Bats not to be feared, but handled with care


A swooping bat can send brave souls running for the hills as these winged creatures remind many of Count Dracula. Their reputations have been dealt a further blow as many people believe that their bite will cause rabies.

While diseases in bats are a reality, only two people in South Africa and one in Kenya have been reported to have died from bat-related rabies infections in Africa.

They play an important role in the ecosystem and are often misunderstood. “However, we still need to understand which role they play in the transmission of diseases to humans and other animals,” says Wanda Markotter, associate professor in the Department of Microbiology and Plant Pathology at the University of Pretoria.

In the study she determined how rabies-related lyssaviruses carried by bats, occur and how they spread disease.
To determine this, studies needed to focus on where they live, population structure, how they come into contact with people and how the viruses they carry are able to adapt.

“Lyssaviruses can cause rabies and 14 infections belong to this group. Although classical rabies occurs in terrestrial mammals including domestic dogs, this virus has never been found in African bats. There are only two rare related lyssaviruses from bats that have been reported locally, namely the Duvenhage and Lagos ones. The Lagos virus occurs mostly in the larger fruit-eating bats and Duvenhage is associated with the smaller insectivorous species. Studies show that less than 1% are capable of transmitting rabies,” she points out.

“Rabies cases in South Africa are mostly caused by dog bites,” says Markotter, who serves on South Africa’s National Rabies Advisory Group. She explains that healthy bats will never attack or fly into people as they use a sophisticated echolocation system to navigate in the dark. We don’t have any vampire bats that feed on blood in Africa.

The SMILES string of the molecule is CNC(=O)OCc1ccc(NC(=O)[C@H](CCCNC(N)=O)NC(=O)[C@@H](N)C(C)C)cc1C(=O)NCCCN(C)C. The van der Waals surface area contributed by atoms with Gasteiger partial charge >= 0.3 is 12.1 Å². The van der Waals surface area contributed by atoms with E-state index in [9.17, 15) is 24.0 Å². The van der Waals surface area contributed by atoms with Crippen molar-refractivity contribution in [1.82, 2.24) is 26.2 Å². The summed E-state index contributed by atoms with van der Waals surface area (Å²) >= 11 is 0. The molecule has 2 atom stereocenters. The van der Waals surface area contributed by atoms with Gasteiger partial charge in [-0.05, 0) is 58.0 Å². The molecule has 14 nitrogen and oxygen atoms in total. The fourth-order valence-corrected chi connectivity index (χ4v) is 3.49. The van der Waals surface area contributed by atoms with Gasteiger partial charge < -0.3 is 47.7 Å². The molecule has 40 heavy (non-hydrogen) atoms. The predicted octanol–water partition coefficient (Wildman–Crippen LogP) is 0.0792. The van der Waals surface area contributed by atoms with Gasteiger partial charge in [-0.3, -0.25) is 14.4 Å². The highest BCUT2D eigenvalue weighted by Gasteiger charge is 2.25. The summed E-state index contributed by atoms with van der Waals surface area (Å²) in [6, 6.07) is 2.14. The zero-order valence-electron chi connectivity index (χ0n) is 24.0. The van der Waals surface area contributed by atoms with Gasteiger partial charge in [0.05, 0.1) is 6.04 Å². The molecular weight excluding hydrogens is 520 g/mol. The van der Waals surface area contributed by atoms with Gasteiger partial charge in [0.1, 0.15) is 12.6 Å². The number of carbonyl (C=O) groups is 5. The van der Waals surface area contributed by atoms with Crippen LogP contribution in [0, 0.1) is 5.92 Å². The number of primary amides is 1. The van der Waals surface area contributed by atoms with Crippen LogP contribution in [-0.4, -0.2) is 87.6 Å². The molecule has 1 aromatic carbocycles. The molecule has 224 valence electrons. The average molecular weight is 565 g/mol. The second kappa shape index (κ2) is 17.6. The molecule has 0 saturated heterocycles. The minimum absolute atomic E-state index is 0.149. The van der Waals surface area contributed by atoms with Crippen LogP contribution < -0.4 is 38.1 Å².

“They are natural hosts for many viruses, not only rabies,” she explains. “They can carry organisms which can cause illness, while not showing any signs of the infections themselves. Because bats occur in large colonies and can fly long distances, viruses can spread over huge areas.” Markotter says more work is required to understand if and how they carry and transmit diseases to people and animals.

It is also important to know how diseases are spread in order to avoid them. Bats carry these lyssaviruses in their saliva so you could be infected by a bite or scratch. Others present be spread by contact with body fluids such as saliva, urine, faecal matter and blood.
It is important to handle bats only if you have received training and use some means of protection. When handling them or entering bat roosts, contact with any body fluids should be avoided.

They are extremely important in our ecosystem because they pollinate flowers, disperse seeds and eat insects. We should therefore not exclude them from our environment and continue to protect them. We should also not be scared of bats since most of those encountered by the public will be healthy.



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